Panama Facts: Volcanoes

OK, so Panama has three volcanoes, which are part of the Central American Volcanic Arc. The CAVA, which it is often called, is a chain of volcanoes which extends parallel to the Pacific coast line of the Central American Isthmus, from Guatemala, El Salvador, Honduras, Nicaragua, Costa Rica, and down to northern Panama. This volcanic arc, which has a length of 1,500 kilometers (930 mi), is formed by an active subduction zone along the western boundary of the Caribbean Plate.

The three in Panama are the El Valle, Baru, and La Yegunda.

El Valle Volcano

El Valle volcano is a (perhaps still active) stratovolcano 80 km SW of Panama City. The volcano has a broad shape and is cut by the 6 km wide El Valle de Antón caldera, which formed about 56,000 years ago. Lava domes that grew inside the caldera include the Cerro Pajita, Cerro Gaital, and Cerro Caracoral dome complex.

El Valle volcano is a broad stratovolcano cut by a large compound Pleistocene caldera. The 6-km-wide El Valle de Antón caldera was formed about 56,000 years ago in association with eruption of the dacitic El Hato pyroclastic flows. The caldera has steep, 200-300 m high walls overlooking a flat floor underlain by deposits of a former caldera lake and currently occupied by the town of El Valle.  Cerro Pajita, Cerro Gaital, and Cerro Caracoral form a dacitic lava dome complex that was constructed along an E-W-trending lineament within the caldera and forms the 1185 m high point of the volcano.

Major phreatomagmatic plinian eruptions produced when magma interacted with caldera-lake water as recently as about 34,600 years ago generated pyroclastic flows that reached the Pacific coast, 25 km to the south. Phreatic eruptions have occurred since then (the most recent dated eruption took place about 13,000 years ago), and activity may have continued into the Holocene.

A geothermal exploration program is currently underway to evaluate the energy potential of the caldera.  (From: Smithsonian / GVP volcano information)

Baru Volcano

Barú volcano (also called Volcán de Chiriqui) is an active volcano 35 km east of the border to Costa Rica in the Talamanca Range of western in Panama. The complex, mainly andesitic stratovolcano is Panama´s highest peak.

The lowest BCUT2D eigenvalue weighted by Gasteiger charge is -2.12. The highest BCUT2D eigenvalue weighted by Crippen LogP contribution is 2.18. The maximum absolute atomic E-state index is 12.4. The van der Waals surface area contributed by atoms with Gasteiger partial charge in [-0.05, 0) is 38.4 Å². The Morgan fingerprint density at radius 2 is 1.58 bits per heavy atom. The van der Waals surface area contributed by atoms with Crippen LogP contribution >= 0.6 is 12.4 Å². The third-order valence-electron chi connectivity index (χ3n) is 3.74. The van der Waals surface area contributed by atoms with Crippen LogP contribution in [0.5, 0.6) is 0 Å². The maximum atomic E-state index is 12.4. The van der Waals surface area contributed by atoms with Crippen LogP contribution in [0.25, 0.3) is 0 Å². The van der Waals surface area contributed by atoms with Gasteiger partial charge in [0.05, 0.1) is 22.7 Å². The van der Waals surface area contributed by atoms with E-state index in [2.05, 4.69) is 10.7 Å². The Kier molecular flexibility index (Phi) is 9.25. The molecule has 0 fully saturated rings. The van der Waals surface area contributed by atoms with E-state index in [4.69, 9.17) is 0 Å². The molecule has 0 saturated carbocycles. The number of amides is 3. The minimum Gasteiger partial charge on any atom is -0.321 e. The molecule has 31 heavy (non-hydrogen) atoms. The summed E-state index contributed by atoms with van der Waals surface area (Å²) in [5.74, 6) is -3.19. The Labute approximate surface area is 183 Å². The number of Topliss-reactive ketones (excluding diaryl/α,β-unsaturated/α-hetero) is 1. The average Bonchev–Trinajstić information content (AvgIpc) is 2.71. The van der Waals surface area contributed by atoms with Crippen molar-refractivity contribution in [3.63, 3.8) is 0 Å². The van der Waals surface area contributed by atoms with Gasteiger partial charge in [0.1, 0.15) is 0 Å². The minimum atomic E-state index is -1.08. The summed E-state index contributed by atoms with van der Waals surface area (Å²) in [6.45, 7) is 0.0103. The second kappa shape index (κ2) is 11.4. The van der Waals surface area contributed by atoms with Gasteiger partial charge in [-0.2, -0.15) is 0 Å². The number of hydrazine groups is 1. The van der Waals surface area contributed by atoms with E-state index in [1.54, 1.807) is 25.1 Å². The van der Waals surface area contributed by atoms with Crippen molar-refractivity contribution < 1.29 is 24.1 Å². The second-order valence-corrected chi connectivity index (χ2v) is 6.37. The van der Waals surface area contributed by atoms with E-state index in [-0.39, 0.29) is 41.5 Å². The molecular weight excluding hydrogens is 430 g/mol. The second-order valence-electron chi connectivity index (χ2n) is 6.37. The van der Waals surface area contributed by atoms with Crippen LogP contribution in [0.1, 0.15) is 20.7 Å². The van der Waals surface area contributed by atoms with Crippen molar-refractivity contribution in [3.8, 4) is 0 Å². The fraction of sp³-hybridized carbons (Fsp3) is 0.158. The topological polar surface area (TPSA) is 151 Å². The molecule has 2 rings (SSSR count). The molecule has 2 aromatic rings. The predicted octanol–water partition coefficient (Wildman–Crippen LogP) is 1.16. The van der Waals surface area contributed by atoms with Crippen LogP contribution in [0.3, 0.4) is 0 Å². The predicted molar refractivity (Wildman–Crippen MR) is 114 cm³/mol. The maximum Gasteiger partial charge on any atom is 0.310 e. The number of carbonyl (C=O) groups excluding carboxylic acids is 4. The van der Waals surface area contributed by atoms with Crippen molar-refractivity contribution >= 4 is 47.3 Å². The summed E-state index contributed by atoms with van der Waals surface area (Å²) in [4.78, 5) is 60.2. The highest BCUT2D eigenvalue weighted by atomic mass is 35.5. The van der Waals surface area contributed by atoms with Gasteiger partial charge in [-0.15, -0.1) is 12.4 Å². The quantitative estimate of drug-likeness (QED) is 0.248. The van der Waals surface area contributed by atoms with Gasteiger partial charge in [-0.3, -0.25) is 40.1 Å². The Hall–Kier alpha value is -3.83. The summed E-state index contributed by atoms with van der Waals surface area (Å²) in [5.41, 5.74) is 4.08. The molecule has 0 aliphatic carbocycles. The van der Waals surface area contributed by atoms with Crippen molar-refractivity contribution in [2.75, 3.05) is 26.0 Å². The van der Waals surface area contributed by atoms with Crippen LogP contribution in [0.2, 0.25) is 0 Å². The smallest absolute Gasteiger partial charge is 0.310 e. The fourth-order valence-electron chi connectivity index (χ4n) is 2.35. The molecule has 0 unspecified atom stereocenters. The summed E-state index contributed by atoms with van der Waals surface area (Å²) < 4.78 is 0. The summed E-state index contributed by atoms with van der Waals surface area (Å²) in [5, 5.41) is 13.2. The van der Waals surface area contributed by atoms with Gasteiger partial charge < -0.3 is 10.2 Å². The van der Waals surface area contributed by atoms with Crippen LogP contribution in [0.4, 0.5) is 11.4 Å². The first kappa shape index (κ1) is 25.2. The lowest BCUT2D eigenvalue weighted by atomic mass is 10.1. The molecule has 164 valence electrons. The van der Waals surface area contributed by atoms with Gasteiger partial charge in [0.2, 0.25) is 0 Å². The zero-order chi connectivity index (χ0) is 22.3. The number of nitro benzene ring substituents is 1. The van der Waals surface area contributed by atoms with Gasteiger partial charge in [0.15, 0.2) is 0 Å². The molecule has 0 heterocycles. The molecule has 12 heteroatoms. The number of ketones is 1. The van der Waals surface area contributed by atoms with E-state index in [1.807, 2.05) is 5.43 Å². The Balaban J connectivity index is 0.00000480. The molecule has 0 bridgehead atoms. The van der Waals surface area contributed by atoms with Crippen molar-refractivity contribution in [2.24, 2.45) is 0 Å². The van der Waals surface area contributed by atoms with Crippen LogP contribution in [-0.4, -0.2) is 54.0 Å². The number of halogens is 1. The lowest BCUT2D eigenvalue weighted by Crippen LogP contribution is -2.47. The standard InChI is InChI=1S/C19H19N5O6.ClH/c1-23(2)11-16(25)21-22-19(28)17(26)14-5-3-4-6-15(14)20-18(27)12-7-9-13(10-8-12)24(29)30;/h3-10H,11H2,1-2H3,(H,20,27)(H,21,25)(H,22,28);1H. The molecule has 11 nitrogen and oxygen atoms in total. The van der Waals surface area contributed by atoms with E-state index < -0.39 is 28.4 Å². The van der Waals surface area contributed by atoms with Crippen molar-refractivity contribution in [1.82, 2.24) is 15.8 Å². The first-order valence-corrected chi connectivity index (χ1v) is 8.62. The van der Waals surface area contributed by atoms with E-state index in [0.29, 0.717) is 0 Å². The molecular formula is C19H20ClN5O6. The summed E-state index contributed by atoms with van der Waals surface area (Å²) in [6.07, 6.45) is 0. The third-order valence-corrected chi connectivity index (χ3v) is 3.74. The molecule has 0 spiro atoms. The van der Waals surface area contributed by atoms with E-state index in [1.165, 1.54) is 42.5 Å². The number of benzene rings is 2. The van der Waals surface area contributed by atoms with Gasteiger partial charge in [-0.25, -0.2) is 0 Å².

A large explosive eruption occurred at about 700 AD destroyed settlements around the volcano. Excavations at the Cerro Punta archaeological site NW of the volcano have brought back to life their ruins.

The only historical eruption of Barú was an explosive eruption reported from the mid 16th century, but radiocarbon-dated tephra samples suggest that there was some activity less than 500 years ago.

Volcán Barú is the youngest major volcano in Panamá and there are geothermal exploration projects under way. (Sherrod et al (2007) “Volcán Barú: Eruptive History and Volcano-Hazards Assessment”, USGS Open-File Report 2007–1401)

La Yeguada Volcano

La Yeguada volcano (also known as Chitra-Calobre) is a stratovolcano in west-central Panamá east of Laguna La Yeguada and north of the Azuero Peninsula. The last volcanic activity was at the Media Luna cinder cone about 45,000 years ago. The widely spread information that it erupted only 300-350 years ago is most likely wrong.  There is geothermal activity with warm springs at the volcanic complex, including the Chitra-Calobre geothermal field which is the site of intensive geothermal exploration.

Volcanoes on the Azuero Peninsula were active from the Miocene into the Quaternary. The youngest major feature of La Yeguada is located within a large fault-bounded horst that forms the high point of the volcanic complex.

The latest eruptions took place from the northern part of the horst about 220,000 years ago at Cerro Corero lava dome (also known as Cerro de la Charca), north of El Castillo.

The youngest feature of the La Yeguada complex is the Media Luna cinder cone, which was erupted through Tertiary ignimbrite deposits at the NW side of the complex. The oldest peat layer within a small lake dammed by a basaltic lava flow originating from the cone was radiocarbon dated at about 300-350 years ago, but later dating has shown that flow was erupted about 45,000 years ago, and that the La Yeguada complex has not had Holocene eruptions. (From: Smithsonian / GVP volcano information)

Next time, Earthquakes, because Panama is in the Ring of Fire! TTFN!

Leave a Reply

Your email address will not be published. Required fields are marked *